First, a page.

Next, your therapist can help you create a list of your triggers from least to most distressing (called a hierarchy). You can then work together to use this list to help you face your fears gradually in a way that feels manageable, rather than overwhelming.
Starting with your least distressing triggers, you will face each item on the list without avoiding or engaging in any compulsions or safety behaviors. This helps your brain realize that your triggers are not actually dangerous once the feared outcome doesn’t actually happen. Most exposures will take repeated practice before they become significantly easier.
- Example: Katie might start with looking at a picture of a knife then work up to holding a butter knife and then a steak knife. While she does each of these exposures, she practices resisting the urge to pray that she won’t hurt her daughter. Over time, Katie’s brain stops associating knives with danger as her feared consequence (i.e., hurting her daughter) never actually happens.
Here are some examples of possible hierarchies:
Types of Exposures
There are different types of exposures that may be helpful, depending on the situation. These may include.
- Imaginal exposures: Exposures to words, images, videos, or ideas.
- Exposure scripts: For situations that are difficult, impossible, or unethical to face in real life, you may use exposure scripts. An exposure script is a type of imaginal exposure that involves writing out the feared scenario and then either reading the scenario or listening to a recording of the scenario.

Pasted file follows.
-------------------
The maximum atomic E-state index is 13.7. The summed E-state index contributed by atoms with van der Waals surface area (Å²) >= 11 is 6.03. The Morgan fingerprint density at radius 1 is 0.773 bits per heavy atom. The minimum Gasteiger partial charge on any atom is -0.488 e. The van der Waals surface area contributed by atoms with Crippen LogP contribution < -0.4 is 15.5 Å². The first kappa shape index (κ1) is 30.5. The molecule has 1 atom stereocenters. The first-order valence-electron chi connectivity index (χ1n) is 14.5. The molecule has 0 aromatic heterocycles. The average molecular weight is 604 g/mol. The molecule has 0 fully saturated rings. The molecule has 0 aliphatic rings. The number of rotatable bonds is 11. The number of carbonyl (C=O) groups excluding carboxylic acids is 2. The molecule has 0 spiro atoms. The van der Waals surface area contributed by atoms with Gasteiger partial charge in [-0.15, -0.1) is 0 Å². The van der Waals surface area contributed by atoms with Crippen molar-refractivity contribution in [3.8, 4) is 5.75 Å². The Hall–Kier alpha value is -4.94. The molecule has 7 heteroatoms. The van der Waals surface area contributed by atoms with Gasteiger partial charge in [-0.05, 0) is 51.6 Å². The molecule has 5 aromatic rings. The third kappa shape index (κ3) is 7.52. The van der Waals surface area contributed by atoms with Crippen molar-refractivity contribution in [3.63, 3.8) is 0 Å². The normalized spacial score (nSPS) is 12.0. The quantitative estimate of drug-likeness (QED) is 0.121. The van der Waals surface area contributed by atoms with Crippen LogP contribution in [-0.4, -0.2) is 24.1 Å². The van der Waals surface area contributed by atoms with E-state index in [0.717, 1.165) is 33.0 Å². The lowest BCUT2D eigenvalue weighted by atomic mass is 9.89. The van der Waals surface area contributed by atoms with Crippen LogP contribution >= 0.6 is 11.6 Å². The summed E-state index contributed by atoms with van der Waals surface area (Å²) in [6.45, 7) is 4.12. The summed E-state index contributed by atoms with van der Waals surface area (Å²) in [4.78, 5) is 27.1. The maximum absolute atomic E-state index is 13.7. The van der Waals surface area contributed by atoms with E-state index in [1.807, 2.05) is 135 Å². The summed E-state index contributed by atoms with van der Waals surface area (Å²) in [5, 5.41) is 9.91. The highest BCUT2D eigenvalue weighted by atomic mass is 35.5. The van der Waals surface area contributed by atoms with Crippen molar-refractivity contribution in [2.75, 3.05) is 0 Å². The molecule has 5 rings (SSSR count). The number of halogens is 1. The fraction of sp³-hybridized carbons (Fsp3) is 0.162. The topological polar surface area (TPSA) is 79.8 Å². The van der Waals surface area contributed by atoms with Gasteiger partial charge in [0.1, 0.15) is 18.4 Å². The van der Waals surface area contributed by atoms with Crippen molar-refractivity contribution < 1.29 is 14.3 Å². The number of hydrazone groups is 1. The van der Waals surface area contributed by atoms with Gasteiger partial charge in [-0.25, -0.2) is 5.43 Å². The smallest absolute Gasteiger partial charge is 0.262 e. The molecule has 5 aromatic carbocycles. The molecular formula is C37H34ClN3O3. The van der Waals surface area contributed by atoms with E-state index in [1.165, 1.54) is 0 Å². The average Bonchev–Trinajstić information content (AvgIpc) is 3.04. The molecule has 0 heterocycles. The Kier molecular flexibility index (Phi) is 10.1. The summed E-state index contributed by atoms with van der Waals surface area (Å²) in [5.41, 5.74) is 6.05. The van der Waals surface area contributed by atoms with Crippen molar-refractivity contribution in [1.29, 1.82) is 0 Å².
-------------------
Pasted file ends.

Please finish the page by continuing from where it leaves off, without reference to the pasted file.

- In vivo exposures: Exposures to real-life scenarios, such as actually touching an object.
- Community exposures: A type of in vivo exposure that takes place outside of your home or the therapy office, such as visiting a theme park.
What Happens In A Typical Exposure Response Prevention Session?
A typical ERP therapy session will usually include the following:
- Reviewing Homework: Checking in on your homework progress, including exposure and response prevention that was practiced outside of therapy.
- Acknowledging Progress: Discussing accomplishments since the last session (this is a very important step as working through anxiety can be really hard!).
- Anything New: Discussing any new triggers or safety behaviors/compulsions that you noticed since the last therapy session and possibly incorporating these into your hierarchy.
- Problem-solving: discussing what to do about any exposures that did not go as planned.
- Practicing ERP: doing exposures in-session with your therapist.
- Homework: Discussing what would be helpful to work on until the next session (especially exposures).
What Are The Goals of Exposure Response Prevention?